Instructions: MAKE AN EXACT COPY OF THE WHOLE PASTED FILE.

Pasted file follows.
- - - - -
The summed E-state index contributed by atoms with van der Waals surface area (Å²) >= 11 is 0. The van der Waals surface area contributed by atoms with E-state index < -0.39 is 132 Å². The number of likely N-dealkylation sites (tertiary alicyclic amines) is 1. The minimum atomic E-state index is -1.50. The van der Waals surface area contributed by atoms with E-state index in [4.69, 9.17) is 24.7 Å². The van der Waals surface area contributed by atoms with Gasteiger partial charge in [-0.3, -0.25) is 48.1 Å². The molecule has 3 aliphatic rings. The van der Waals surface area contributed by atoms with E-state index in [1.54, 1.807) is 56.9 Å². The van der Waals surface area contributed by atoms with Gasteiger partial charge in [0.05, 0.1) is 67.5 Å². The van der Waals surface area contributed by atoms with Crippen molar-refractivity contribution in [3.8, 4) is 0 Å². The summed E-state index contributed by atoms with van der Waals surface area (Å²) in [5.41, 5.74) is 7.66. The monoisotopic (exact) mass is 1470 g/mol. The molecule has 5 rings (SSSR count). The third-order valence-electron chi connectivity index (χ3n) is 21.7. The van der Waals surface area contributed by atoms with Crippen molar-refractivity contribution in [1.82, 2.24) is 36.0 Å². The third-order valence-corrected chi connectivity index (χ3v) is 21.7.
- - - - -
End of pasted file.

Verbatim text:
The summed E-state index contributed by atoms with van der Waals surface area (Å²) >= 11 is 0. The van der Waals surface area contributed by atoms with E-state index < -0.39 is 132 Å². The number of likely N-dealkylation sites (tertiary alicyclic amines) is 1. The minimum atomic E-state index is -1.50. The van der Waals surface area contributed by atoms with E-state index in [4.69, 9.17) is 24.7 Å². The van der Waals surface area contributed by atoms with Gasteiger partial charge in [-0.3, -0.25) is 48.1 Å². The molecule has 3 aliphatic rings. The van der Waals surface area contributed by atoms with E-state index in [1.54, 1.807) is 56.9 Å². The van der Waals surface area contributed by atoms with Gasteiger partial charge in [0.05, 0.1) is 67.5 Å². The van der Waals surface area contributed by atoms with Crippen molar-refractivity contribution in [3.8, 4) is 0 Å². The summed E-state index contributed by atoms with van der Waals surface area (Å²) in [5.41, 5.74) is 7.66. The monoisotopic (exact) mass is 1470 g/mol. The molecule has 5 rings (SSSR count). The third-order valence-electron chi connectivity index (χ3n) is 21.7. The van der Waals surface area contributed by atoms with Crippen molar-refractivity contribution in [1.82, 2.24) is 36.0 Å². The third-order valence-corrected chi connectivity index (χ3v) is 21.7.